When it comes to Ireland I don’t really know where to start.
It is, or was, my home. A place I still call home even though I only make appearances once or twice a year. And a place where I could be called more of a tourist these days than a local.
On these visits I tend to take it slow. I used to arrive with very little or no plans, yet these days the plans are often preset. Weddings. Next it will probably be babies.
If I can, I make these celebratory visits last a bit longer to have time to see friends, travel a little, to try out some of the new cafes that have popped up in the last few years (or make it ten) of my absence, and to empty my bank account at the Patagonia Outlet store.
The concept of traveling slow for me means staying just a little longer in one spot. Taking it easy and soaking in the atmosphere, instead of running after all the must-see sights that look just like the must-see sights in that other “what was the name of that place again” destination I visited a year ago. Or maybe a month.
This time we also had a different reason to take it slow. We explored the island in a borrowed camper van and even my husband’s heavy accelerator foot was not heavy enough to get the rig going fast. To tell the truth, this was great as the scenery slowly slipped past, I did have the time to shout orders at him to stop, reverse or take it even slower so that I could take a picture through the dirty windows or run outside to capture bit of bog or a cute cow.
I’m kind of ashamed to admit we didn’t sleep a night’s sleep in the van though. It ended up being our choice of vehicle that took us from one spot to another, and we were quite happy to park it in front of a friend’s house, jump in a hot shower and cuddle under warm duvet for the night.
To live up to the “I am a tourist these days” label, we did do some touristy things and as my friend exclaimed “you are doing it the wrong way around Satu!” as apparently I had the authentic Ireland experience first, what with living there for almost five years. And now I was visiting the sights and driving across Ireland with Irish music blaring from the stereos. But when it comes to road-tripping in Ireland, there is nothing better, really, than driving through Lisdoonvarna singing “Lisdoonvarna” together with Christy Moore.
Yeah. We had been driving for a while at that point.
Not too bad a tourist sight, the Cliffs of Moher. I did think we’d arrive there and have a private experience of nature’s wonders but it was not to be. Fully packed car park (mid-week off-season!), visitor’s centre and paved paths for easy viewing were the magic words of the day. At first the 6€ entry-fee seemed bit ridiculous (remember, I was expecting only nature), but it was money well spent.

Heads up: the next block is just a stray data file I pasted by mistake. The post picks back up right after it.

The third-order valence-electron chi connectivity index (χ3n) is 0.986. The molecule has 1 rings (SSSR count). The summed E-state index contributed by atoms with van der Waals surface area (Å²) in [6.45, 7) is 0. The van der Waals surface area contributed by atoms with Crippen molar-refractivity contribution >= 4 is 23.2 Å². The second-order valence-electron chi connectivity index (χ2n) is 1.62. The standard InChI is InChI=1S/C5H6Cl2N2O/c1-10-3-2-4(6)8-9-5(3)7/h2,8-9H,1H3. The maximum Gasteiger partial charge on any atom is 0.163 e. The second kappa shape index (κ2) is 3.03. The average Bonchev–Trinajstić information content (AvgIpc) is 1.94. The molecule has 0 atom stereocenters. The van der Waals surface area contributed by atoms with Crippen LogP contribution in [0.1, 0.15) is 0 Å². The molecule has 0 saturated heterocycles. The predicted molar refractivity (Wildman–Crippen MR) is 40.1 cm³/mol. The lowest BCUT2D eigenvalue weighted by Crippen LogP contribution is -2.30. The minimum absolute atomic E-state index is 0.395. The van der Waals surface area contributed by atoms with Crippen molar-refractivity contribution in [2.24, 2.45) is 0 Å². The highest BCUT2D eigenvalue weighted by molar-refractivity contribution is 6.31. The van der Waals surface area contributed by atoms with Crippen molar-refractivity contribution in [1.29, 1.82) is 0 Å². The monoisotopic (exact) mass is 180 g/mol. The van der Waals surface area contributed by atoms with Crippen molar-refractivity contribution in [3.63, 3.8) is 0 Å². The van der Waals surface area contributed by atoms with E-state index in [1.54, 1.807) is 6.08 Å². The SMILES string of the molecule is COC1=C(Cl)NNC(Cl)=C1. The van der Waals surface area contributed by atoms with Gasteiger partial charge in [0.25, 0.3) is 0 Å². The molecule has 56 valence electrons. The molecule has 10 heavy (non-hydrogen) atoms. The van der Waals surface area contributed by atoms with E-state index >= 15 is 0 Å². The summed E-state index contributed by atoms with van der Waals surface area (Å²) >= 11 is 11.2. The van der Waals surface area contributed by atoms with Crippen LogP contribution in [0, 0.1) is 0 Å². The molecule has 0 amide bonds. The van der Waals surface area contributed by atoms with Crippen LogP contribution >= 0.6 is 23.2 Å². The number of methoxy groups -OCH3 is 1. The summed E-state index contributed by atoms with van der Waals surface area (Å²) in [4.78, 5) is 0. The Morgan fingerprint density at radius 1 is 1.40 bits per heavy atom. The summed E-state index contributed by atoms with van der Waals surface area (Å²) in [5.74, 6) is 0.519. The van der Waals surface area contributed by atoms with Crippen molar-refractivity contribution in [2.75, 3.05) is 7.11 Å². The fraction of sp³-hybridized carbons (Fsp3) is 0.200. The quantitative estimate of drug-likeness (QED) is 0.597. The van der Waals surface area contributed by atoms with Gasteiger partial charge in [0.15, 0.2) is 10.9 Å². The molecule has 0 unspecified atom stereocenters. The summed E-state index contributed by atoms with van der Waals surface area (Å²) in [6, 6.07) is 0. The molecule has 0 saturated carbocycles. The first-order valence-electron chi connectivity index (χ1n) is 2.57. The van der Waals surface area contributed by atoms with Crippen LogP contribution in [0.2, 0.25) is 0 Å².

So even though I can’t really call myself a local in Ireland anymore, I do have my moments of glory when it comes to my Irishness. On the way to Dublin, at the airport in Brussels I got talking to another lady with a baby and she was surprised (dare I even claim extremely surprised) to learn that I was not Irish. All this based on my lovely Irish twang. I was quickly brought back to the ground at the wedding though by a friend I hadn’t seen for a long time who claimed that “your accent is much more sophisticated these days”. A polite way of saying less Irish, maybe?
But as the father of the beautiful bride said at the wedding, may all your troubles be little ones. To me, these troubles seem to be smaller when you travel slow. You don’t have a schedule to keep up with, to start with.
And for our stay in Ireland, instead of following a rigid schedule for the week, we relaxed with friends, ate loads of banoffee pie and even surfed a little. I might think of leaving my day job and become a pro, what do you think?
Since Ireland we have slowly progressed to the UK (haa! The last but not least mystery destination number three), and to continue with the theme of taking it slow, I seem to be slowly eating my way through the local coffee shops.
More about that, and our time in the UK next week!